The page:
The addition of the nutritional supplement called sarcosine to antipsychotic therapy for six months increased markers of neurons viability (NAA) and neurogilal activity (mI) with simultaneous improvement of clinical symptoms. Sarcosine, two grams administered daily, seems to be an effective adjuvant (add-on) in the pharmacotherapy of schizophrenia.
More information on Sarcosine:
There has been quite a bit of good research over the past 8 years on a dietary supplement called Sarcosine (or N-methyl Glycine). It is a natural amino acid that you have already in your body.
Sarcosine seems to be the only thing that has some good clinical research data showing that it can help people who have schizophrenia and who suffer from some negative symptoms (the cognitive/focus issues, lack of motivation, and negative mood/depression issues that are common with schizophrenia.
We have a new summary of this research here that we encourage you to read:
It is available from a number of online stores at different prices. BrainVitaminz a…
Sarcosine Improves Negative and Cognitive Symptoms in Schizophrenia, May Reverse Damage to Brain
Summary of info:
Sarcosine Therapy - A New Complementary Direction for Schizophrenia Treatment?
I don’t understand. Is this a good thing?
This would seem to be a good thing.
and as far as this:
"The addition of sarcosine to antipsychotic therapy for six months increased markers of neurons viability (NAA) and neurogilal activity (mI) "
Yes - It seems this also is a good thing:
“neural cell viability and neurite outgrowth are two of the most commonly measured indications of neural (brain) cell health and function.”
Thanks do you think its ok to take sarcosine with 160 mg of Latuda?
so does that improve memory then?
There are a number of studies where they’ve used sarcosine and medications like Risperdal that show there are benefits to adding the sarcosine. I have not seen any tests yet for Latuda plus sarcosine - perhaps ask your doctor.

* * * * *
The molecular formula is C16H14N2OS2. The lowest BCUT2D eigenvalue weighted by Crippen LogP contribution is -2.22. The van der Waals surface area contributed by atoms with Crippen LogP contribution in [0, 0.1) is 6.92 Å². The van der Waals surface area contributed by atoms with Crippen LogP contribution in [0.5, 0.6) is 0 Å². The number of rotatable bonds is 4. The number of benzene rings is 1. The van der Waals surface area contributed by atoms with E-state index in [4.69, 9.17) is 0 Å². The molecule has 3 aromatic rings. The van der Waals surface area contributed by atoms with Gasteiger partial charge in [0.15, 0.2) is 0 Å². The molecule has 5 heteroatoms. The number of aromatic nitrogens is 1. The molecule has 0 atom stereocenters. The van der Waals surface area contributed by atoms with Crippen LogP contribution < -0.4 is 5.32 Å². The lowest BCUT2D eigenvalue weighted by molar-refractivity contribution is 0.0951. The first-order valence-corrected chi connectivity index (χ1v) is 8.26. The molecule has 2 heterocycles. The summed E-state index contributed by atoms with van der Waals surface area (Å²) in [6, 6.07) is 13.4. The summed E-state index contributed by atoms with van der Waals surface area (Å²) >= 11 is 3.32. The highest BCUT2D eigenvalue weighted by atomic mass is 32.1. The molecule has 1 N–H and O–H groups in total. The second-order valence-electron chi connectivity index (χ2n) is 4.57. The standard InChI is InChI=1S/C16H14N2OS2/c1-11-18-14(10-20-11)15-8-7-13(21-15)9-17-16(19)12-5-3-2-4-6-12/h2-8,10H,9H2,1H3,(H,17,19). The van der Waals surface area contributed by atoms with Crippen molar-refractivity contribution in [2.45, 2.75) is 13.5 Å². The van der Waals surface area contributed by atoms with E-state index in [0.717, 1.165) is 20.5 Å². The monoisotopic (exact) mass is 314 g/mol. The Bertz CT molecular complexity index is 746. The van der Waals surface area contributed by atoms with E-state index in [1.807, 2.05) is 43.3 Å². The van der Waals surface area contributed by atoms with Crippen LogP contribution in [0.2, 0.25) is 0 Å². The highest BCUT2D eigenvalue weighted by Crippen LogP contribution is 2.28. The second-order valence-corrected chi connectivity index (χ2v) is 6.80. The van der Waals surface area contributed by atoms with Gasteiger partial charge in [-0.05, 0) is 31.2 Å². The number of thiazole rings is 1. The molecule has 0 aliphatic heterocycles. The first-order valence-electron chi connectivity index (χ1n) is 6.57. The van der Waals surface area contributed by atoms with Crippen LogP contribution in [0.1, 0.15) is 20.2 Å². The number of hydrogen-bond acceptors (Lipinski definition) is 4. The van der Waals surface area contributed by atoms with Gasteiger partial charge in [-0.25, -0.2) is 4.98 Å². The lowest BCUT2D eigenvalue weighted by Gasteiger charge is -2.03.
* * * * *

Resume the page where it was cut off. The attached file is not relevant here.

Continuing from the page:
Results: Sarcosine added to Risperidone significantly reduced symptom severity in many different arenas compared to placebo. D-Serine was not effective in this study. No significant side effects were seen.
HY Lane, YC Chang, YC Liu, CC Chiu and GE Tsai,
Archives of general psychiatry, Nov 2005
Agents that enhance N-methyl-D-aspartate (NMDA) function through the glycine modulatory site (D-serine, glycine, or D-cycloserine) or through glycine transporter 1 (sarcosine) improve the symptoms of patients with stable chronic schizophrenia.To determine whether NMDA-glycine site agonists or glycine transporter-1 inhibitors have better efficacy and whether NMDA receptor-enhancing agents have beneficial effects for acute exacerbation of schizophrenia.Randomized, double-blind, placebo-controlled trial.Inpatient units of 2 major medical centers in Taiwan. Patients Sixty-five schizophrenic inpatients with acute exacerbation.Six weeks of treatment with sarcosine (2 g/d), D-serine (2 g/d), or placebo and concomitant optimal risperidone therapy.Positive and Negative Syndrome Scale (PANSS) and Scale for the Assessment of Negative Symptoms (SANS) (20 and 17 items) total scores.The sarcosine group revealed more reductions in PANSS total scores than the placebo (P = .04) and D-serine (P<.001) groups. Sarcosine adjunctive treatment was also superior to placebo in reducing SANS-20 (P = .007) and SANS-17 (P = .003) scores and to D-serine in decreasing SANS-20 (P = .006) and SANS-17 (P = .002) scores. The PANSS-general, PANSS-cognitive, and PANSS-depressive symptoms scores and SANS-alogia and SANS-blunted affect scores improved significantly more in sarcosine-cotreated patients than in risperidone monotherapy patients (P< or =.02 for all). Sarcosine adjunctive therapy also surpassed D-serine in terms of PANSS-general, PANSS-positive, PANSS-negative, and PANSS-depressive symptoms scores (P< or =.04 for all). D-serine and risperidone cotreatment did not differ significantly from risperidone monotherapy in all efficacy domains.This first short-term treatment study on NMDA receptor-enhancing agents suggests that sarcosine, superior to D-serine, can benefit not only patients with long-term stable disease but also acutely ill persons with schizophrenia. This finding indicates that a glycine transporter 1 inhibitor may be more efficacious than NMDA-glycine site agonists for adjuvant treatment of schizophrenia, at least during the acute phase. Further studies are needed.